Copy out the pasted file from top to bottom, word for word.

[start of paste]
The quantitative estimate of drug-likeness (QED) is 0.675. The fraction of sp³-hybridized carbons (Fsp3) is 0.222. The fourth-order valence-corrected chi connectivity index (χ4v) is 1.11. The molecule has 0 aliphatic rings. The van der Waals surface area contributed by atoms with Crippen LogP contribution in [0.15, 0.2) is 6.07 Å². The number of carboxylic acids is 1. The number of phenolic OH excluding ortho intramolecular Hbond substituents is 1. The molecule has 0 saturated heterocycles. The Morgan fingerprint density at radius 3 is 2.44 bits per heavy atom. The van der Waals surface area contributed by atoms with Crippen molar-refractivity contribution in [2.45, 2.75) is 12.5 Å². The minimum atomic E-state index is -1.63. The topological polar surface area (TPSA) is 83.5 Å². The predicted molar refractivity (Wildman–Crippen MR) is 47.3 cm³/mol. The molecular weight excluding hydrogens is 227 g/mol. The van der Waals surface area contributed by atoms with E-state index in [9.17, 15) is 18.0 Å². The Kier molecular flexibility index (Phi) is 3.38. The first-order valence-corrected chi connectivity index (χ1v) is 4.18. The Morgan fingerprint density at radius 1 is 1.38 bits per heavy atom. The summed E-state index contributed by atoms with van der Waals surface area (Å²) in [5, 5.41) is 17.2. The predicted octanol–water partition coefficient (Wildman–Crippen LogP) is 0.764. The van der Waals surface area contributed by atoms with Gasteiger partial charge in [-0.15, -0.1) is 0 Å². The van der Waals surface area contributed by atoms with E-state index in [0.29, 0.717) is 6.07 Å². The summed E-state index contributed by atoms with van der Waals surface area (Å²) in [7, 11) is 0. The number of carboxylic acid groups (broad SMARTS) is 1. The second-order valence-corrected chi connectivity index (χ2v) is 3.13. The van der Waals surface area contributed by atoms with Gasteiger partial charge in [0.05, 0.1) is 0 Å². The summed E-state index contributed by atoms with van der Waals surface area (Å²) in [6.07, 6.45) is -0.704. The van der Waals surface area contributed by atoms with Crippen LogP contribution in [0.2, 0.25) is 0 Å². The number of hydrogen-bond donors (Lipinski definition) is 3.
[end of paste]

The quantitative estimate of drug-likeness (QED) is 0.675. The fraction of sp³-hybridized carbons (Fsp3) is 0.222. The fourth-order valence-corrected chi connectivity index (χ4v) is 1.11. The molecule has 0 aliphatic rings. The van der Waals surface area contributed by atoms with Crippen LogP contribution in [0.15, 0.2) is 6.07 Å². The number of carboxylic acids is 1. The number of phenolic OH excluding ortho intramolecular Hbond substituents is 1. The molecule has 0 saturated heterocycles. The Morgan fingerprint density at radius 3 is 2.44 bits per heavy atom. The van der Waals surface area contributed by atoms with Crippen molar-refractivity contribution in [2.45, 2.75) is 12.5 Å². The minimum atomic E-state index is -1.63. The topological polar surface area (TPSA) is 83.5 Å². The predicted molar refractivity (Wildman–Crippen MR) is 47.3 cm³/mol. The molecular weight excluding hydrogens is 227 g/mol. The van der Waals surface area contributed by atoms with E-state index in [9.17, 15) is 18.0 Å². The Kier molecular flexibility index (Phi) is 3.38. The first-order valence-corrected chi connectivity index (χ1v) is 4.18. The Morgan fingerprint density at radius 1 is 1.38 bits per heavy atom. The summed E-state index contributed by atoms with van der Waals surface area (Å²) in [5, 5.41) is 17.2. The predicted octanol–water partition coefficient (Wildman–Crippen LogP) is 0.764. The van der Waals surface area contributed by atoms with Gasteiger partial charge in [-0.15, -0.1) is 0 Å². The van der Waals surface area contributed by atoms with E-state index in [0.29, 0.717) is 6.07 Å². The summed E-state index contributed by atoms with van der Waals surface area (Å²) in [7, 11) is 0. The number of carboxylic acid groups (broad SMARTS) is 1. The second-order valence-corrected chi connectivity index (χ2v) is 3.13. The van der Waals surface area contributed by atoms with Gasteiger partial charge in [0.05, 0.1) is 0 Å². The summed E-state index contributed by atoms with van der Waals surface area (Å²) in [6.07, 6.45) is -0.704. The van der Waals surface area contributed by atoms with Crippen LogP contribution in [0.2, 0.25) is 0 Å². The number of hydrogen-bond donors (Lipinski definition) is 3.